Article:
by James Lam | Interviewers: James Lam, Vaibhav Bahadur, Donald Lam | Photo Credits: Donald Lam | Also Contributing: Tommy Hu | 10 January 2013
After securing the 9th place in the DARPA Virtual Robotics Challenge back in June last year, Team HKU has purchased her own Atlas robot and finished 12th in the Miami trials 20 – 21 December 2013.
The software engineering behind the robot is everything. Amongst the team of coders, five were actually undergraduate students.
We sat down with Chim Lee, a year 2 Electrical Engineering local student in the 3-year curriculum, and Rita Liu, a year 2 student from Guangzhou studying Computer Science in the 4-year curriculum, who together with Jacky Yu, Jackie Chan and Tommy Hu, are the undergraduates who helped program the HKU Atlas.
Getting On Board
They had no prior robot programming experiences in their secondary schools. They were invited to join the Atlas team back in March 2013 by Professor Robert C. Roberts, who they had previously consulted when they encountered a postgraduate level question.
“We are both in the M2 robotics team,” said Chim. M2 is the HKU student robotics team. It was a problem that they ran into while programming robots for the M2 team.
To solve the problem, they soon started their own research with their M2 teammates, focusing on the filtering algorithm: the algorithm that removes noise and enable more accurate system control for the robot to move.
And Professor Roberts, impressed with their work and their sound programming knowledge, put their names down on the recruitment shortlist.
Fun with Leap Motion
Here’s a video clip of Atlas being the sure-win robot in paper scissor stone. The secret lies with the camera sensors on the robot’s hand. After detecting your hand gesture, the robot will immediately pose its hand to the hand sign that beats yours. Technically, it is cheating because it reads your hand sign before posing its, but that’s in milliseconds, so you don’t even notice it.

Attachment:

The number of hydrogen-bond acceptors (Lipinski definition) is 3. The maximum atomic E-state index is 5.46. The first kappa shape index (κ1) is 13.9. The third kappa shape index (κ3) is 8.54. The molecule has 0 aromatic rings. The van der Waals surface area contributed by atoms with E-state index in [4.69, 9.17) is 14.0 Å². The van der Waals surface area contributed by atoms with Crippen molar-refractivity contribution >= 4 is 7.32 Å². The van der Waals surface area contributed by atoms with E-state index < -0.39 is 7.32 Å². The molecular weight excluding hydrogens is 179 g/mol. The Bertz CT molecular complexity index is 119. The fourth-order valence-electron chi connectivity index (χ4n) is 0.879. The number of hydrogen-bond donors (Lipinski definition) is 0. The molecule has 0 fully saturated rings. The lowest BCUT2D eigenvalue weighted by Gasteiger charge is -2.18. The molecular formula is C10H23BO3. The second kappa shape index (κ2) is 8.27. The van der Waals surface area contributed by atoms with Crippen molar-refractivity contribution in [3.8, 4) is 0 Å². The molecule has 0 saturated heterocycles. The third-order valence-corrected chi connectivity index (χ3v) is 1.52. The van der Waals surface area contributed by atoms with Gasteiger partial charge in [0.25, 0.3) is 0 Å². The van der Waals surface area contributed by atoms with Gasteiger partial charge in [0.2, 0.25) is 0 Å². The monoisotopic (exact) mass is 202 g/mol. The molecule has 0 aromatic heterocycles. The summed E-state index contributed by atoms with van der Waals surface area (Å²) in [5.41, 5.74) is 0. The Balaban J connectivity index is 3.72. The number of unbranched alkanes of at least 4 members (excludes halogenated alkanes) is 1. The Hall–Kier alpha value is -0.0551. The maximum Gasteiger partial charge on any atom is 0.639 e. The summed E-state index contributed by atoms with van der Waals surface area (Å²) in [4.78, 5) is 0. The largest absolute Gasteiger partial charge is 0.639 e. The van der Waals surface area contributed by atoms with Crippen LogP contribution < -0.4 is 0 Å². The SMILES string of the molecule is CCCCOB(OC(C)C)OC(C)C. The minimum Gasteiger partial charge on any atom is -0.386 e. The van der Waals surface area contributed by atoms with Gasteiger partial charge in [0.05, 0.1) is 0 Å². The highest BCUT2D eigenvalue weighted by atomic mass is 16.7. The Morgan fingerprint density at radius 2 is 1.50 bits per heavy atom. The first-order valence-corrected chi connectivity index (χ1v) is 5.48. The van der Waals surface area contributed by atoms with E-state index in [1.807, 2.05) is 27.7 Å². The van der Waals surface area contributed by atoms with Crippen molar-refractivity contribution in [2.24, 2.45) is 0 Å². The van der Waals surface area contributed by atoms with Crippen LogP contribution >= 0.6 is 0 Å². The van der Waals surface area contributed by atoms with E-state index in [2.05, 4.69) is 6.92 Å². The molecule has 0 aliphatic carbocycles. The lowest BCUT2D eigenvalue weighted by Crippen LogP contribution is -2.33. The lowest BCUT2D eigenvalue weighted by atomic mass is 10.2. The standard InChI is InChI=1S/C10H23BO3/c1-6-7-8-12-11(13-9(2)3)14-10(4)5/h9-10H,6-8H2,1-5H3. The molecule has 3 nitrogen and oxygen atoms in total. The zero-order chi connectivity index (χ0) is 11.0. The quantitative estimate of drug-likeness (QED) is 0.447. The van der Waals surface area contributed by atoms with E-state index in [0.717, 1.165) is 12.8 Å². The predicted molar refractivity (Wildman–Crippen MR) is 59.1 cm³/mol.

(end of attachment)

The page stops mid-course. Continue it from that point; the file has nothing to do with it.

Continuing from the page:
Learn As They Go
The hand of Atlas, developed by Sandia National Labs, has 28 degrees of freedom, with many tactile sensors all over its fingers and palm, including two cameras.
This became their full time jobs in the latter half of the last summer vacation. They learnt about the complicated interface of the open source Robot Operating System (ROS), and co-wrote many parts in the controlling of the robot’s right hand.
“It was a bit of C++, a bit of python, a bit of everything. You can use a lot of languages in ROS.”
As always, programs freshly written for a robot, especially one as expensive as the Boston Dynamics Atlas, are first tested on a simulation program before they are run on the robot to avoid damage.
Their work was fun and there was little pressure. They still went back to the laboratory regularly to help out when school started. They both agree that it has been a precious and remarkable experience, working with postgraduate students and professors.